The one CMS with a share over 2% is WordPress, which has a 31% usage share. This is over 15 times the share of the next most popular CMS, Joomla:
Joomla and Drupal have lost 8% and 10% of their adoption share respectively, whilst Wix and Squarespace have gained an extra 41% and 28% adoption share respectively. WordPress has gained an extra 7% adoption share in the last year, which is a larger absolute increase than the total share for Joomla, the next most popular CMS.
These numbers are broadly consistent when split across desktop and mobile:
For WordPress the numbers are very similar; for the other CMSs the difference is larger. Drupal and Squarespace have 16.7 and 26.3% more websites on desktop than mobile respectively, whilst Joomla and Wix have 7.5 and 15.2% more times on mobile than desktop.
The 0.1 to 1% adoption share category sees significantly more movement. These account for CMSs powering up to 50,000 websites.
|Adobe Experience Manager||0.27%||0.23%||-14%|
|GoDaddy Website Builder||0.18%|
We see three new entrants here: Duda, GoDaddy Website Builder, and MyWebsite. Two, Tilda and Kentico CMS, have seen an adoption share change of over 100% in the last year. This “long tail” of CMSs cover a mix of open source and proprietary platforms and include everything from consumer-friendly to industry-specific. An incredible strength of the CMS platforms as a whole is one can get specialized software which powers every conceivable type of website.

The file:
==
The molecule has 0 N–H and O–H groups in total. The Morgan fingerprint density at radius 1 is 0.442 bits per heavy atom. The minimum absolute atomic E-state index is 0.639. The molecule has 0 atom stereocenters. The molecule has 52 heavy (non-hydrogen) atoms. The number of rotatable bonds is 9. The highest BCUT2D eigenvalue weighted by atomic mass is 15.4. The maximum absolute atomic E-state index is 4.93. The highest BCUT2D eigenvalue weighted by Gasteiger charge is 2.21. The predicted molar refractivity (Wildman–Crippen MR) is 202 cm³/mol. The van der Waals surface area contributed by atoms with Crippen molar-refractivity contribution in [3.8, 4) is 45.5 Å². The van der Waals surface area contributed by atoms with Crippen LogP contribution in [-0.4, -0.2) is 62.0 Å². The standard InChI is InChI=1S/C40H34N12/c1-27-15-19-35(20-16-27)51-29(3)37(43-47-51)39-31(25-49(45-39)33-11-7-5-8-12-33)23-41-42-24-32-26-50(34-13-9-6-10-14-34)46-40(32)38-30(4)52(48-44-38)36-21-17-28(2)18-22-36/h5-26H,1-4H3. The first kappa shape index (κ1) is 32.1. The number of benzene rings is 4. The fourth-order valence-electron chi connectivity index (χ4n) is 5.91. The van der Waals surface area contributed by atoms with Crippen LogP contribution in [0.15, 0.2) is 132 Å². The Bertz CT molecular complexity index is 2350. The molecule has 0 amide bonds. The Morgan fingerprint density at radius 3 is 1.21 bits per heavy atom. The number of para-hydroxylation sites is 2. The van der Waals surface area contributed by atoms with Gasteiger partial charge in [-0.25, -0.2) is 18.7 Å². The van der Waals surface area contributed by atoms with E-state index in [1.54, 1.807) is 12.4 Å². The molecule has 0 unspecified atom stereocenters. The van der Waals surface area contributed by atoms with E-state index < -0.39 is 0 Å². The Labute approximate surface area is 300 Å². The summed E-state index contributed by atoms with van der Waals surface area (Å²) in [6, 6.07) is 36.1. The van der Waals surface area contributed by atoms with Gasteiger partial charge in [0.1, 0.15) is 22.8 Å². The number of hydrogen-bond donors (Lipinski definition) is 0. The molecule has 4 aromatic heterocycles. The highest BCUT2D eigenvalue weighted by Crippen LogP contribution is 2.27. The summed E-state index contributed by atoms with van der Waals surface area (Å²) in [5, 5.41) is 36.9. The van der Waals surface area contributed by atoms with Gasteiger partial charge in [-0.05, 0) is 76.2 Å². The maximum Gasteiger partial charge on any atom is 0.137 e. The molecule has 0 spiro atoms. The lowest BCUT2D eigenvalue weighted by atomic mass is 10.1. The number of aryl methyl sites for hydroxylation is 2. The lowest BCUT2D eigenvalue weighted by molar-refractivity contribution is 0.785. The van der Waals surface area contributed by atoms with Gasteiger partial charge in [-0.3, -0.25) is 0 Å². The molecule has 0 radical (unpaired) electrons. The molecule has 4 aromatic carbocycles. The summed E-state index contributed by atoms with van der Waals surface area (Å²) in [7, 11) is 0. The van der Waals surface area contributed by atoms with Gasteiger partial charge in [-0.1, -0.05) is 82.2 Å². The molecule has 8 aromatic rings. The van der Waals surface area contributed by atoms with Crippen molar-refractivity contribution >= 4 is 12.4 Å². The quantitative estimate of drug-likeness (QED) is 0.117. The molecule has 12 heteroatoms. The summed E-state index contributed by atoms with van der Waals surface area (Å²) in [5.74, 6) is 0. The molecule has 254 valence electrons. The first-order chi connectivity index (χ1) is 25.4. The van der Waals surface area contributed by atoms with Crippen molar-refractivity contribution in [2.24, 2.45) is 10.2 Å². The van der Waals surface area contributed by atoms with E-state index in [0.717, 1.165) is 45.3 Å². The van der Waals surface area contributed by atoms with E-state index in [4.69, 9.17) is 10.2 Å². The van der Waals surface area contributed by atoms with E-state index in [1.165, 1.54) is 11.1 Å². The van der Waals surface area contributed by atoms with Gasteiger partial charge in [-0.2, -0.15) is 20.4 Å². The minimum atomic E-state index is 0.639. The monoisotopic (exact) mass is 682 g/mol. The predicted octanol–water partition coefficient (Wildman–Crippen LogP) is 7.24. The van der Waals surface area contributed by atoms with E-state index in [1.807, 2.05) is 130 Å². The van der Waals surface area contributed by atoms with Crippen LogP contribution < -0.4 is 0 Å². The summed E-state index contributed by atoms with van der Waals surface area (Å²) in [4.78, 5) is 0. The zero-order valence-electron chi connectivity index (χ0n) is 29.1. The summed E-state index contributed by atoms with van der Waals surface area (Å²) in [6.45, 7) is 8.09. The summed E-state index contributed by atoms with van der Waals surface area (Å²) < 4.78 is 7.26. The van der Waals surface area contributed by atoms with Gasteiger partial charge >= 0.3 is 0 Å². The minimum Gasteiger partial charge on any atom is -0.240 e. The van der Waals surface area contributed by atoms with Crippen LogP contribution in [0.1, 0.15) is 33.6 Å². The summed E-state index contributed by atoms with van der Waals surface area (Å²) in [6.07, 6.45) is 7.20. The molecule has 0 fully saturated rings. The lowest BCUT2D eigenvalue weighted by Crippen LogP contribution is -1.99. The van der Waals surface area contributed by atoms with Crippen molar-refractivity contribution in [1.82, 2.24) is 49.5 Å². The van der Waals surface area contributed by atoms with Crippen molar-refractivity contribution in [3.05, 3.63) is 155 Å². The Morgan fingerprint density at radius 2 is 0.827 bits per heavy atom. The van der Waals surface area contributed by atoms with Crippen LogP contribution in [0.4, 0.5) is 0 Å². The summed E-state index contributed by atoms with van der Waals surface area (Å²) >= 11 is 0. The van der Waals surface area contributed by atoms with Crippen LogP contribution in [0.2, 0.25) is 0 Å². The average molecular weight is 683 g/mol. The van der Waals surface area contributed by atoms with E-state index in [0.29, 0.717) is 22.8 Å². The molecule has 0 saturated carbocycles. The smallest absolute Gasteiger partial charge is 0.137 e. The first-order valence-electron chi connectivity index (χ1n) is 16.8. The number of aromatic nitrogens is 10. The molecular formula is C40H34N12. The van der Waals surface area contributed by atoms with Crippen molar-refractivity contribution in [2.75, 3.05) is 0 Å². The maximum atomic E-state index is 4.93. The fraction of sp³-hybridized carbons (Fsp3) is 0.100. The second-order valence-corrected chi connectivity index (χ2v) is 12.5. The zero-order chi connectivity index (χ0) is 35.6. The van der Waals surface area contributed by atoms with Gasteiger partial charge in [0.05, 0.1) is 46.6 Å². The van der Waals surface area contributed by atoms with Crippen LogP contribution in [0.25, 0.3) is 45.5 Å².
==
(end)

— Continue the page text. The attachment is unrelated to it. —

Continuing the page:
When we look at CMS adoption share relative to other CMSs (thus excluding websites with no CMS), The dominance of WordPress becomes clear. The adoption share of websites with a CMS is 74.2%. With these numbers relative, Joomla, Drupal, Wix, and Squarespace receive higher adoption rates: 4.9%, 4.7%, 3.1%, and 2.3% respectively:
WordPress dominates this space and thus deserves further discussion.
WordPress is an open source project with a mission to “democratize publishing”. The CMS is free. While this is likely an important factor in its adoption share, the two next most popular CMSs–Joomla and Drupal–are also free. The WordPress community, contributors, and business ecosystem are likely the major differentiators.
A “core” WordPress community maintains the CMS and services requirements for additional functionality through custom services and products (themes and plugins). This community has an outsized impact, with a relatively small number of people maintaining both the CMS itself and providing the additional functionality which makes WordPress sufficiently powerful and flexible that it can service most types of website. This flexibility is important when explaining the market share.